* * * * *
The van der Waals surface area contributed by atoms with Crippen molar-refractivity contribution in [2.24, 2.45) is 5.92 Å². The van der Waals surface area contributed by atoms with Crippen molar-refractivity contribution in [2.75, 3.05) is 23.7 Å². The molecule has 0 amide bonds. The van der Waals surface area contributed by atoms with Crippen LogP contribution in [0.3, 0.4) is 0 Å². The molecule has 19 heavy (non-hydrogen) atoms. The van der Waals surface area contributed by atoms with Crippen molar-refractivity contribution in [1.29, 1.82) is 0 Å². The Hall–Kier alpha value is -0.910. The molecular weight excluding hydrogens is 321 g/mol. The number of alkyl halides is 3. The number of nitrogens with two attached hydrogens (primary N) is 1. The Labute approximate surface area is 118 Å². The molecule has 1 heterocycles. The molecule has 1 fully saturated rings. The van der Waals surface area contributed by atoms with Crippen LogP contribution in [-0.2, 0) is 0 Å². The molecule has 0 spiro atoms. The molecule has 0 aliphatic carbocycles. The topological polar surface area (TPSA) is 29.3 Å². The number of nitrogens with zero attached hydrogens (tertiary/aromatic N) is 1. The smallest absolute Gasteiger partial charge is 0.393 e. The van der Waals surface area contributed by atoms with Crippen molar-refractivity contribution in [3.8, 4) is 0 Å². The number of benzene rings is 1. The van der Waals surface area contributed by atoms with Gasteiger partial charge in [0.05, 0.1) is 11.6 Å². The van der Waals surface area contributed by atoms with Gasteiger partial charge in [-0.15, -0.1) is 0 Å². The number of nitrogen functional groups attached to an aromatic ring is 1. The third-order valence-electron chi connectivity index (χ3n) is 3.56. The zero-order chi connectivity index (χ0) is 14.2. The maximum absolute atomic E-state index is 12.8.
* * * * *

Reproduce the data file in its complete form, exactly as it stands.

The van der Waals surface area contributed by atoms with Crippen molar-refractivity contribution in [2.24, 2.45) is 5.92 Å². The van der Waals surface area contributed by atoms with Crippen molar-refractivity contribution in [2.75, 3.05) is 23.7 Å². The molecule has 0 amide bonds. The van der Waals surface area contributed by atoms with Crippen LogP contribution in [0.3, 0.4) is 0 Å². The molecule has 19 heavy (non-hydrogen) atoms. The van der Waals surface area contributed by atoms with Crippen molar-refractivity contribution in [1.29, 1.82) is 0 Å². The Hall–Kier alpha value is -0.910. The molecular weight excluding hydrogens is 321 g/mol. The number of alkyl halides is 3. The number of nitrogens with two attached hydrogens (primary N) is 1. The Labute approximate surface area is 118 Å². The molecule has 1 heterocycles. The molecule has 1 fully saturated rings. The van der Waals surface area contributed by atoms with Crippen LogP contribution in [-0.2, 0) is 0 Å². The molecule has 0 spiro atoms. The molecule has 0 aliphatic carbocycles. The topological polar surface area (TPSA) is 29.3 Å². The number of nitrogens with zero attached hydrogens (tertiary/aromatic N) is 1. The smallest absolute Gasteiger partial charge is 0.393 e. The van der Waals surface area contributed by atoms with Crippen molar-refractivity contribution in [3.8, 4) is 0 Å². The number of benzene rings is 1. The van der Waals surface area contributed by atoms with Gasteiger partial charge in [0.05, 0.1) is 11.6 Å². The van der Waals surface area contributed by atoms with Gasteiger partial charge in [-0.15, -0.1) is 0 Å². The number of nitrogen functional groups attached to an aromatic ring is 1. The third-order valence-electron chi connectivity index (χ3n) is 3.56. The zero-order chi connectivity index (χ0) is 14.2. The maximum absolute atomic E-state index is 12.8.